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Making the Grades: My Misadventures in the Standardized Testing Industry Paperback – October 1, 2009
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". . .a humorous yet sobering glimpse at the testing arena--a must-read for policymakers and pundits enchanted by high-stakes tests."
-- Dennis Van Roekel, President, National Education Association
"This revealing account is full of dark humor and asks many disturbing questions that will rouse debate among educators and concerned general readers."
-- Karl Helicher, September/October 2009, Foreword
"Todd Farley has a new book: It was an intriguing read..."
-- Jay Mathews, The Washington Post
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Top Customer Reviews
It should be mandated reading for politicians and those who cry for "data-driven" reforms. I hope it will be "The Jungle" for this industry. Farley is my new hero.
I do wonder how Pearson, ETS and the DOE are responding. I'm responding by pushing this book on everyone who will listen.
As for the content, it's disturbing. Though, it's disturbing in different ways to different people.
Many of us with experience in standardized testing and the for-profit education industry have no trouble believing the story line - guy (not one who would self-describe as an educator of any kind) unwittingly stumbles into a job scoring tests; guy discovers the true meaning of "there are lies, damned lies and statistics;" guy figures out the system, plays along and moves up the corporate ladder in the educational testing industry.
In the private tutoring/test prep industry, we like to think we've seen it all. But, we forget that at least we work directly with students, so there's not only a certain level of accountability but also a more direct connection with students, teachers and parents. This is the story of what happens after our students write these tests, when the tests are in the hands of people who don't have any kind of vested interest in the outcome. Nor do they necessarily have experience in teaching. As revealed in the book, teachers were often horrible scorers because they tried to read into responses, as most teachers do, trying to comprehend what the kid meant even if it wasn't what was actually written. So, those people who had the best chance at interpreting (vs. simply reading) the responses were undesirable in this process.
There are revelations from the book I'd love to share, but it's quite entertaining as written and I do feel that it's an enjoyable read without knowing too much about what's coming up.Read more ›
I recommend the book: It was consistently entertaining, and some of the critiques are clearly important, such as the ease with which testing companies can doctor their statistics and the number of poorly qualified scorers who are grading your child's SAT.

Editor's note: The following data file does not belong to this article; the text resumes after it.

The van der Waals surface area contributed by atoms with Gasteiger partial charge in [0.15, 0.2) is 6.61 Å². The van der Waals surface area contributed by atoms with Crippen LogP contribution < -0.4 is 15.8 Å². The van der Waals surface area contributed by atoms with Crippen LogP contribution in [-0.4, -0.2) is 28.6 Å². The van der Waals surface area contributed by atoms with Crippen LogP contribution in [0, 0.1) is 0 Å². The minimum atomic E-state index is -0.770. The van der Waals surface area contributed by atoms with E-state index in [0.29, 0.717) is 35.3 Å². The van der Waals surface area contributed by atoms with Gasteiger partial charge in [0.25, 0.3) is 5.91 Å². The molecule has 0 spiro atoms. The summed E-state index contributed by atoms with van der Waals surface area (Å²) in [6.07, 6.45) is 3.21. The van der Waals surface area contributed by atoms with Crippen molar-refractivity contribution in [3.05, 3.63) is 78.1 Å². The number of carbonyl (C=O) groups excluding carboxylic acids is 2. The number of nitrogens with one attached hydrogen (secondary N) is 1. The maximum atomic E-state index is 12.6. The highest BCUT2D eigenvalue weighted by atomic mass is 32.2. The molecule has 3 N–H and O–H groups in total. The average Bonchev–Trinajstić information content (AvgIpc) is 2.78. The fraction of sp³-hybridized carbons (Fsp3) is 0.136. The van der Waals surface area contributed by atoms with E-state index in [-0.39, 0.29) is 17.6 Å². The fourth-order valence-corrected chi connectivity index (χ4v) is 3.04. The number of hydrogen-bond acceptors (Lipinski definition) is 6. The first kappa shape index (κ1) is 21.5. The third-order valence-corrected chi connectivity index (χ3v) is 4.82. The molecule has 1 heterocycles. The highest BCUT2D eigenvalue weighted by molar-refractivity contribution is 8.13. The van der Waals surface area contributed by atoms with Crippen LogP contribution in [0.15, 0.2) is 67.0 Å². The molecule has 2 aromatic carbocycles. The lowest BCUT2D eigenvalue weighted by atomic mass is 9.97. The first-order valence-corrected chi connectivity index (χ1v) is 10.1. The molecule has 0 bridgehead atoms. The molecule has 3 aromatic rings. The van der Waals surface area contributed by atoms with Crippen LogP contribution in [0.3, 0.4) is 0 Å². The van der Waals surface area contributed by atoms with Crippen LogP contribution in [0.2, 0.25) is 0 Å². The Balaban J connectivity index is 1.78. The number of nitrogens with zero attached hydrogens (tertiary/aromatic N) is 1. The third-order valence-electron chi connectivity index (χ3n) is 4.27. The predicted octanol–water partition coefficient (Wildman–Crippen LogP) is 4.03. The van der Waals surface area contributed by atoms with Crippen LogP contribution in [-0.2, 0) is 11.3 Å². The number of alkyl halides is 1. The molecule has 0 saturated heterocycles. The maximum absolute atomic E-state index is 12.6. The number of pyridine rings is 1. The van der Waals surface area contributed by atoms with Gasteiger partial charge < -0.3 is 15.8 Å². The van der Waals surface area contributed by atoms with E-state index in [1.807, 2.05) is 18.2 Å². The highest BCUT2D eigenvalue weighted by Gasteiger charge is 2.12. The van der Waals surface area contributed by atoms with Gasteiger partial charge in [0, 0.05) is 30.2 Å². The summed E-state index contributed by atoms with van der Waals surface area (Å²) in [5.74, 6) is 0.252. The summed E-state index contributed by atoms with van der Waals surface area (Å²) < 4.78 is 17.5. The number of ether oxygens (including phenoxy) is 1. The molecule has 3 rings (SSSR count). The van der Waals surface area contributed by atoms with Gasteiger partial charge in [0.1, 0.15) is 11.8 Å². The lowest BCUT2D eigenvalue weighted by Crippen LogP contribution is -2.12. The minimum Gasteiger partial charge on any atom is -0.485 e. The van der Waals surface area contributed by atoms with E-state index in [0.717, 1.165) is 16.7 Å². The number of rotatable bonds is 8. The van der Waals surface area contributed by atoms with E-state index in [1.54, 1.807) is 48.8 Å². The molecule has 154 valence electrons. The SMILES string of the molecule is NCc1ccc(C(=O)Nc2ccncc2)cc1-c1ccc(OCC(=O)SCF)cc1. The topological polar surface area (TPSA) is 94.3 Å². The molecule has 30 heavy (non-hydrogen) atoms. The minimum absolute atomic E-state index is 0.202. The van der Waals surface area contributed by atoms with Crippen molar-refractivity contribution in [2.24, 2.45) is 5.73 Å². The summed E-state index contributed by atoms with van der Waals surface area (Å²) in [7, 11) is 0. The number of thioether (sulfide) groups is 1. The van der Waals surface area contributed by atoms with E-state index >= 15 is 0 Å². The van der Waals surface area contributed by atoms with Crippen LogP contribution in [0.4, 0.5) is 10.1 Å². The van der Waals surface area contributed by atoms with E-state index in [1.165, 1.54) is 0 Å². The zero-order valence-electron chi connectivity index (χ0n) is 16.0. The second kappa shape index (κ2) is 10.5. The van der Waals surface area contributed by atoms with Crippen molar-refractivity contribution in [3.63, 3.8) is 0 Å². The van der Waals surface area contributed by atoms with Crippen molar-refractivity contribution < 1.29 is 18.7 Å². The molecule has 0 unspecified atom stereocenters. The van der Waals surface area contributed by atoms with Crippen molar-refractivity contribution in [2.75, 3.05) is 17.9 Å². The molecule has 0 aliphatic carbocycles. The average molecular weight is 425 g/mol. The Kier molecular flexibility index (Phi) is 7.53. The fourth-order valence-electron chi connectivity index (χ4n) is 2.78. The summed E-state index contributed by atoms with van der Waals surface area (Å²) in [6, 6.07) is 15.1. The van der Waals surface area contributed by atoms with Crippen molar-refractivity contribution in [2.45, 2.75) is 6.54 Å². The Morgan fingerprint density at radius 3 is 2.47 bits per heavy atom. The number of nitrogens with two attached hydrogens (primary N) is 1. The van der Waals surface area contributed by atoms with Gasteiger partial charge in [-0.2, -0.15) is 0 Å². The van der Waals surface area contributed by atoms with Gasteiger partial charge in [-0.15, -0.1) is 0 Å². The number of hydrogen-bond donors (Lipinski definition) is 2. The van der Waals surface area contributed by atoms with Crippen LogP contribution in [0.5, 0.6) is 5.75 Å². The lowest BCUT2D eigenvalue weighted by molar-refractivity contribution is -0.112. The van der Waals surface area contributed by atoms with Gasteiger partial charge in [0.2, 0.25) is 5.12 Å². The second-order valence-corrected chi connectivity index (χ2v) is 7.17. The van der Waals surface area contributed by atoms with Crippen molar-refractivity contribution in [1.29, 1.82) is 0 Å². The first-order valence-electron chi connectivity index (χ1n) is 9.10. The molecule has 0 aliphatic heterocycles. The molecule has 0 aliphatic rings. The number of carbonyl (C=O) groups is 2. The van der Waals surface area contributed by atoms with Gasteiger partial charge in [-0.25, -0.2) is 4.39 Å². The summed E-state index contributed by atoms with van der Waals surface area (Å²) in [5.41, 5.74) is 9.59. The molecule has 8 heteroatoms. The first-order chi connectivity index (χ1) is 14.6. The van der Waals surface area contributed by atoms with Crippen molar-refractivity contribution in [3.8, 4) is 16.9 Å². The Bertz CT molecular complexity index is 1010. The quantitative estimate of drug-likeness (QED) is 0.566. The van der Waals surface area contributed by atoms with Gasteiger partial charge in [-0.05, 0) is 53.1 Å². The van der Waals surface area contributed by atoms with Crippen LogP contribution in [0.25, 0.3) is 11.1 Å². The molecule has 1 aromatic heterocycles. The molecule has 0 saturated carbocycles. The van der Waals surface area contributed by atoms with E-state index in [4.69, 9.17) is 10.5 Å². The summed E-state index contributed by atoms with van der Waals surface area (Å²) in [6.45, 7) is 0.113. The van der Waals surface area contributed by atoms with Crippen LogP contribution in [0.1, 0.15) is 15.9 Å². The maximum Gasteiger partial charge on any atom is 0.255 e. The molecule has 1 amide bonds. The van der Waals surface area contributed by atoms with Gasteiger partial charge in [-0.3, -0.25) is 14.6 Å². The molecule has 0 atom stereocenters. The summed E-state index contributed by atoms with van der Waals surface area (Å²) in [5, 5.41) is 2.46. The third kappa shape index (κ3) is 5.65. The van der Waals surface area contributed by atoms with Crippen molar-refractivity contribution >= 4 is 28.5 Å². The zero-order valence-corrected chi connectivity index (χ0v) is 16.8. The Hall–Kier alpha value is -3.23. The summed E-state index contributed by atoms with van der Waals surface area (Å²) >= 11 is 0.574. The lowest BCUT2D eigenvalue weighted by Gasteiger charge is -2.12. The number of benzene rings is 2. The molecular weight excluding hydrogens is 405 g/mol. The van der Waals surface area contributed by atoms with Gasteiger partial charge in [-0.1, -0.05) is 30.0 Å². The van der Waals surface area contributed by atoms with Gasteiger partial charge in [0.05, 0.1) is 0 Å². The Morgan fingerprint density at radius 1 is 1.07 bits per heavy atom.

However, several of Farley's critiques are inherent to any testing, including classroom testing. His first experience as a scorer describes the challenge of grading a question in which fourth graders had to read an article about bicycle safety and then draw a poster to highlight bicycle safety rules. Unsurprisingly, many of the posters were difficult to interpret. As any teacher will agree, this is a problem with any testing, not standardized testing.
At the end of the book, Farley recommends we trust the evaluations of classroom teachers (Mrs. White and Mr. Reyes are his examples) rather than the standardized evaluations. This, however, is of little use for a university admissions officer who must choose between a student from Mrs. White's class and a student from Mr. Reyes's class.Read more ›
I had hoped that this book would give me further ammunition against standardized testing on the basis that the tests aren't even valid or reliable on their own terms. And this book does do that to some extent. Farley shows us repeatedly how scores were routinely changed to match across scorers and increase reliability numbers. He shows us how the rubrics used to score student answers were cobbled together by groups of educators manipulated by testing industry representatives. He shows us that many of the people scoring student answers were minimally, if at all qualified - many would be unemployable in nearly any other industry, especially any position calling for judgment or decision making ability.Read more ›
Most Recent Customer Reviews
I found the description of this book to be a little misleading. The only aspect of standardized testing this book discusses is open ended questions. Read morePublished 4 months ago by Tzvi Daum
Great insights into the testing industry, eye-opening - a must read!Published 4 months ago by Mary E Burnham
this was very interesting,
it blows the lid off of the standardized testing complex,
if you ever questioned the value of standardized tests, you should read... Read more
This book uncovers the farce of Standardized Testing. It is a truly enlightening readPublished 6 months ago by Albert L. Tate
This book was an eye-opener as to how the "constructed response" questions on our standardized assessments are scored. Read morePublished 7 months ago by Deb
A MUST-READ for anyone who thinks there's any truth to be told by a score on any of these exams. The depth & bredth of corruption in the big business of standardized testing is... Read morePublished 8 months ago by B. Conn
This book is the most amazing inside view of the grading process for high stakes testing in US schools. Scary!Published 11 months ago by howard phillips
Funny. Well written. Tragic.
This is a must-read for anyone who promotes school reform, incentive pay, or privatization as well as any school administrator who includes test... Read more